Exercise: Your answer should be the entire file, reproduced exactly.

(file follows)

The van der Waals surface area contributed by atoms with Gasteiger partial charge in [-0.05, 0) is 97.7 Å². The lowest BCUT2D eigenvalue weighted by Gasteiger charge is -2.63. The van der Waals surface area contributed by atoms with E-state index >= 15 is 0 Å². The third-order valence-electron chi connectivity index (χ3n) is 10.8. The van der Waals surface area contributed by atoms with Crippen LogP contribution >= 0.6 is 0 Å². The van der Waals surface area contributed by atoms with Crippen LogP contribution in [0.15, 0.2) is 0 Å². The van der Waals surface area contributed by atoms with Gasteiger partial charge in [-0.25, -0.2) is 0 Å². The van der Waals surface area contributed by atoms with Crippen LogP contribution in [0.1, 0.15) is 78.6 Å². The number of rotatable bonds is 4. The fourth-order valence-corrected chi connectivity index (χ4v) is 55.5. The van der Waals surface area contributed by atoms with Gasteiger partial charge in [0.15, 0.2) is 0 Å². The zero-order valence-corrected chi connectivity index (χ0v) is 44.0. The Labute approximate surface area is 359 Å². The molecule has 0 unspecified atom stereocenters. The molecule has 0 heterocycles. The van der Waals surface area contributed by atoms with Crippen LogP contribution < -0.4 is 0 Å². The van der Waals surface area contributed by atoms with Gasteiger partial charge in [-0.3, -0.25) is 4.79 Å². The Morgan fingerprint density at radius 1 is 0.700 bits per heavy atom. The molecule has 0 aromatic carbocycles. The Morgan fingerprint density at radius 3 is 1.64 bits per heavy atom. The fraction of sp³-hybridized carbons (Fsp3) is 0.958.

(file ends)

The van der Waals surface area contributed by atoms with Gasteiger partial charge in [-0.05, 0) is 97.7 Å². The lowest BCUT2D eigenvalue weighted by Gasteiger charge is -2.63. The van der Waals surface area contributed by atoms with E-state index >= 15 is 0 Å². The third-order valence-electron chi connectivity index (χ3n) is 10.8. The van der Waals surface area contributed by atoms with Crippen LogP contribution >= 0.6 is 0 Å². The van der Waals surface area contributed by atoms with Crippen LogP contribution in [0.15, 0.2) is 0 Å². The van der Waals surface area contributed by atoms with Gasteiger partial charge in [-0.25, -0.2) is 0 Å². The van der Waals surface area contributed by atoms with Crippen LogP contribution in [0.1, 0.15) is 78.6 Å². The number of rotatable bonds is 4. The fourth-order valence-corrected chi connectivity index (χ4v) is 55.5. The van der Waals surface area contributed by atoms with Gasteiger partial charge in [0.15, 0.2) is 0 Å². The zero-order valence-corrected chi connectivity index (χ0v) is 44.0. The Labute approximate surface area is 359 Å². The molecule has 0 unspecified atom stereocenters. The molecule has 0 heterocycles. The van der Waals surface area contributed by atoms with Crippen LogP contribution < -0.4 is 0 Å². The van der Waals surface area contributed by atoms with Gasteiger partial charge in [-0.3, -0.25) is 4.79 Å². The Morgan fingerprint density at radius 1 is 0.700 bits per heavy atom. The molecule has 0 aromatic carbocycles. The Morgan fingerprint density at radius 3 is 1.64 bits per heavy atom. The fraction of sp³-hybridized carbons (Fsp3) is 0.958.